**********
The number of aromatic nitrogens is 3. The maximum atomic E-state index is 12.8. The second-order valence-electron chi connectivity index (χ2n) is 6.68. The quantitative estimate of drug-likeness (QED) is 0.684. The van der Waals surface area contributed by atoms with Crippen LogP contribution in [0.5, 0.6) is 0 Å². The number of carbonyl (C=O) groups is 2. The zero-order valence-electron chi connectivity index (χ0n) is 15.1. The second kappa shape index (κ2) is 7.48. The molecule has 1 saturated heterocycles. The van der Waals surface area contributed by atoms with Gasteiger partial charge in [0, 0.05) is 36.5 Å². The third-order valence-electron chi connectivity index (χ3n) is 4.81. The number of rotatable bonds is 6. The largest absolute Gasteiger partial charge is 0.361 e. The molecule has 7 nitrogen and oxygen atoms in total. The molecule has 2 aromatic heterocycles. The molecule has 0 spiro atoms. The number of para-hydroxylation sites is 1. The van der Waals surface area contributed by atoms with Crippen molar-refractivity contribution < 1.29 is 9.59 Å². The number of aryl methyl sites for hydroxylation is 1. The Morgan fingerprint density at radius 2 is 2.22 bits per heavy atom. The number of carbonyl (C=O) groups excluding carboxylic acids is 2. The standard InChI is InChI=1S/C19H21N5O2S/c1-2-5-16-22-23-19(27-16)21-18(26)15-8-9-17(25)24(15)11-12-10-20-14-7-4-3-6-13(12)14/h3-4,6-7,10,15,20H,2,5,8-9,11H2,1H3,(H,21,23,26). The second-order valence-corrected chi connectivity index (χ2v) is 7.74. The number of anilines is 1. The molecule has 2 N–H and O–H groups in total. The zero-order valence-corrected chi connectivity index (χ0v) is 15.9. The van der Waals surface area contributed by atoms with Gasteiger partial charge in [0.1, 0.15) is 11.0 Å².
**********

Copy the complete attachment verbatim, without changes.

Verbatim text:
The number of aromatic nitrogens is 3. The maximum atomic E-state index is 12.8. The second-order valence-electron chi connectivity index (χ2n) is 6.68. The quantitative estimate of drug-likeness (QED) is 0.684. The van der Waals surface area contributed by atoms with Crippen LogP contribution in [0.5, 0.6) is 0 Å². The number of carbonyl (C=O) groups is 2. The zero-order valence-electron chi connectivity index (χ0n) is 15.1. The second kappa shape index (κ2) is 7.48. The molecule has 1 saturated heterocycles. The van der Waals surface area contributed by atoms with Gasteiger partial charge in [0, 0.05) is 36.5 Å². The third-order valence-electron chi connectivity index (χ3n) is 4.81. The number of rotatable bonds is 6. The largest absolute Gasteiger partial charge is 0.361 e. The molecule has 7 nitrogen and oxygen atoms in total. The molecule has 2 aromatic heterocycles. The molecule has 0 spiro atoms. The number of para-hydroxylation sites is 1. The van der Waals surface area contributed by atoms with Crippen molar-refractivity contribution < 1.29 is 9.59 Å². The number of aryl methyl sites for hydroxylation is 1. The Morgan fingerprint density at radius 2 is 2.22 bits per heavy atom. The number of carbonyl (C=O) groups excluding carboxylic acids is 2. The standard InChI is InChI=1S/C19H21N5O2S/c1-2-5-16-22-23-19(27-16)21-18(26)15-8-9-17(25)24(15)11-12-10-20-14-7-4-3-6-13(12)14/h3-4,6-7,10,15,20H,2,5,8-9,11H2,1H3,(H,21,23,26). The second-order valence-corrected chi connectivity index (χ2v) is 7.74. The number of anilines is 1. The molecule has 2 N–H and O–H groups in total. The zero-order valence-corrected chi connectivity index (χ0v) is 15.9. The van der Waals surface area contributed by atoms with Gasteiger partial charge in [0.1, 0.15) is 11.0 Å².